Wednesday October 11 2017
Latest Christchurch news at www.star.kiwi
Boat safety week a timely reminder Lyttelton-based navigational safety officer Gary Manch writes about Safer Boating Week which starts on Friday AS I am writing, I can see the odd pleasure boat out in the harbour making the most of the lovely day. It’s great to see people out there using our amazing coast for recreation. With Labour weekend not far away, the start of the boating season is here, and hopefully the weather will be kinder to us this season than last. To coincide with the start of the season, Maritime New Zealand is running its nationwide Safer Boating Week from Friday to October 20. I want to highlight the week for two reasons.
First, it’s a timely reminder to get you thinking about your preparation for the upcoming boating season. That means making sure your vessel has been serviced, making sure all the safety equipment is still in good working order, and making sure you have two forms of communication ready to take out on the water. It also means checking that lifejackets are the right size and, in the case of inflatable ones, checking the cylinders are working and manually blowing the lifejacket up, and leaving it overnight to check there are no leaks. Second, it’s a good time to make sure you know the boating rules for where you are going to be. In Canterbury, for example, you must have an identifying
name or number on both sides of your boat. Check out our Navigation Safety Bylaw 2016 (item 20) for full details on identification. It’s available at
ecan.govt.nz/harbourmastersoffice/recreational-boating or contact us if you’re unsure. That’s it from me this week. Remember that if you have any
questions or queries, I am always available to help at gary.manch@ ecan.govt.nz. Be safe out there and respect each other on the water.
Korako’s environmental focus
Thanks for voting
National MP Nuk Korako writes about his plans now that he has been returned to Parliament
Labour MP Ruth Dyson is humbled to have been re-elected to represent the Port Hills electorate
WITH THE final election results now announced and my place back in Parliament as the National List MP based in the Port Hills confirmed, it’s time to look ahead to my priorities for the next three years. I will continue to maintain an office here in the Port Hills and be available to assist with constituent cases and concerns. But there are also some specific issues where I think I can make a difference in the Port Hills, particularly within the environmental area. In my last column, I talked about the set up of Te Tapuwae o Rakau Trust, which is now working on developing a structured approach to replanting the Port Hills. I believe leading the set up of this trust is one of the most important contributions I
UNSIGHTLY: About 720 volunteers, including Environment Canterbury councillor Cynthia Roberts, helped with the annual Mother of All Clean Ups this year.
have been able to make to our electorate, and I look forward to seeing the work the trust does and assisting where I can. Another area of real environmental importance here in the Port Hills electorate is the Heathcote River and Ihutai Estuary. This is something I was involved with even before becoming an MP, in my role as chairman of Te Ihutai Trust. One of the greatest community initiatives we have in our electorate is the annual Mother of All Clean Ups, and I’ve always enjoyed getting in and helping to clean up the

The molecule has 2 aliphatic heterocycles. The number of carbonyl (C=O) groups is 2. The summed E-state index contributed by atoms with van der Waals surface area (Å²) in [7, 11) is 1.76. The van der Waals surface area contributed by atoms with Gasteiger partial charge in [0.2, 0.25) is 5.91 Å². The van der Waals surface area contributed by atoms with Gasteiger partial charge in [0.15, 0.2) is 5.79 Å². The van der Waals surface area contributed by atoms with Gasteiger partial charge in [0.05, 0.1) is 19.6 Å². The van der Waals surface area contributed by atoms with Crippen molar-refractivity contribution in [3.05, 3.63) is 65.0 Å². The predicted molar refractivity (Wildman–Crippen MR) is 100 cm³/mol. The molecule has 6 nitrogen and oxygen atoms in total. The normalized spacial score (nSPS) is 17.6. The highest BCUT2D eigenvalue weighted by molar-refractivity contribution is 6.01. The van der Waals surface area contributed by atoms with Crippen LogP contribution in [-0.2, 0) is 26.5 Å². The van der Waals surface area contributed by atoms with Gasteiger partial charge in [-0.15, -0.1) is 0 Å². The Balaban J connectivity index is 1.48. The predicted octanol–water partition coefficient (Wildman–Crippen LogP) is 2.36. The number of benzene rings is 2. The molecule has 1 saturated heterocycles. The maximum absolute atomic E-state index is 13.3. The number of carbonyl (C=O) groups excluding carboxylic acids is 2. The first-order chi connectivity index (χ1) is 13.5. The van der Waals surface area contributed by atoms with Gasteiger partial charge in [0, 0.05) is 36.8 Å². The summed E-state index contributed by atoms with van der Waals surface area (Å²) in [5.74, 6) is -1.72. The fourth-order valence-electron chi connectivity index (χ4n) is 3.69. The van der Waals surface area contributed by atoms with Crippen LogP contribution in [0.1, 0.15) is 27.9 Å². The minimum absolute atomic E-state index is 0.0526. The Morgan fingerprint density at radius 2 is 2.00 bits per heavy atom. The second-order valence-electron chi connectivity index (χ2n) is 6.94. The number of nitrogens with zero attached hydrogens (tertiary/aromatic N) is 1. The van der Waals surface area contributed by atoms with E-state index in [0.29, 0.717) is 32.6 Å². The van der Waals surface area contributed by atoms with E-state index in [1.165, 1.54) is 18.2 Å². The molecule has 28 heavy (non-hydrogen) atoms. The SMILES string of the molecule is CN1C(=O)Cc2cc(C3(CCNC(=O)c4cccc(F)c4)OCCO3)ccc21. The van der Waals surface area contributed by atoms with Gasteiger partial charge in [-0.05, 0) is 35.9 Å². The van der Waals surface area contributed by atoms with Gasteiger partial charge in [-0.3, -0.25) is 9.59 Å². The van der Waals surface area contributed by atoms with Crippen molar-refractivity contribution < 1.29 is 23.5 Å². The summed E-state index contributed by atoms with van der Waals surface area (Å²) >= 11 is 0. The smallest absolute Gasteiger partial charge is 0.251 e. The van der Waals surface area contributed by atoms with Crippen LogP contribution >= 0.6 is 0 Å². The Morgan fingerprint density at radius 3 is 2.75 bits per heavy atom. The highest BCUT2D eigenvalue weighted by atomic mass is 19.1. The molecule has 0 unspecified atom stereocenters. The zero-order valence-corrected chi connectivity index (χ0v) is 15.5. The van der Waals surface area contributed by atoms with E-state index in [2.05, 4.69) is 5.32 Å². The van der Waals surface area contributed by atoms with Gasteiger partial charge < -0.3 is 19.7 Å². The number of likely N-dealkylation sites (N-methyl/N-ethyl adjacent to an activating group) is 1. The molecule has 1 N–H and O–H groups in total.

rubbish which pollutes the waterway and its banks. It’s a privilege to live in close proximity to such a beautiful landmark as the Heathcote River. But winding through residential areas carries risks for water quality. There are many issues around silt, chemicals and run-off from metal building products ending up in the river. These are issues that will require ongoing attention from local authorities and from central Government. I am committed to using my position to leave a better and cleaner environment here in the Port Hills.
I SPOKE to a Mt Pleasant woman who is in her 90s during the week. “This has been the most exciting election since I was a young girl,” she said. And it certainly has been exciting. The final make-up of the Government won’t be known for a little while but we can be satisfied the MMP system will deliver us a Government of our choosing, given that the party vote determines how many MPs each party ends up having. I have been re-elected to represent the constituents of Port Hills in Parliament and I feel humbled at the support I received and want to express my thanks to each and every one of you – not just those that supported my re-election, but
everyone who participated in our democratic process. Some countries don’t have the right for citizens to vote and we really should appreciate it more than many do. We should make it as easy as possible for people to vote and I do hope that the technology develops soon so that people will have confidence in online voting. The advance voting was certainly popular this year and is a step in the right direction of making voting more accessible. There are many issues that need support and attention in our electorate and I give you my commitment that I will continue to work hard for you, listen to what locals are saying and get things done for the benefit of our communities. We can face our challenges together and get through difficult times as we have shown in the past. But we’re not there yet. There is still much to do before we can truly say that we are on the road to recovery. But we know we can do it together.
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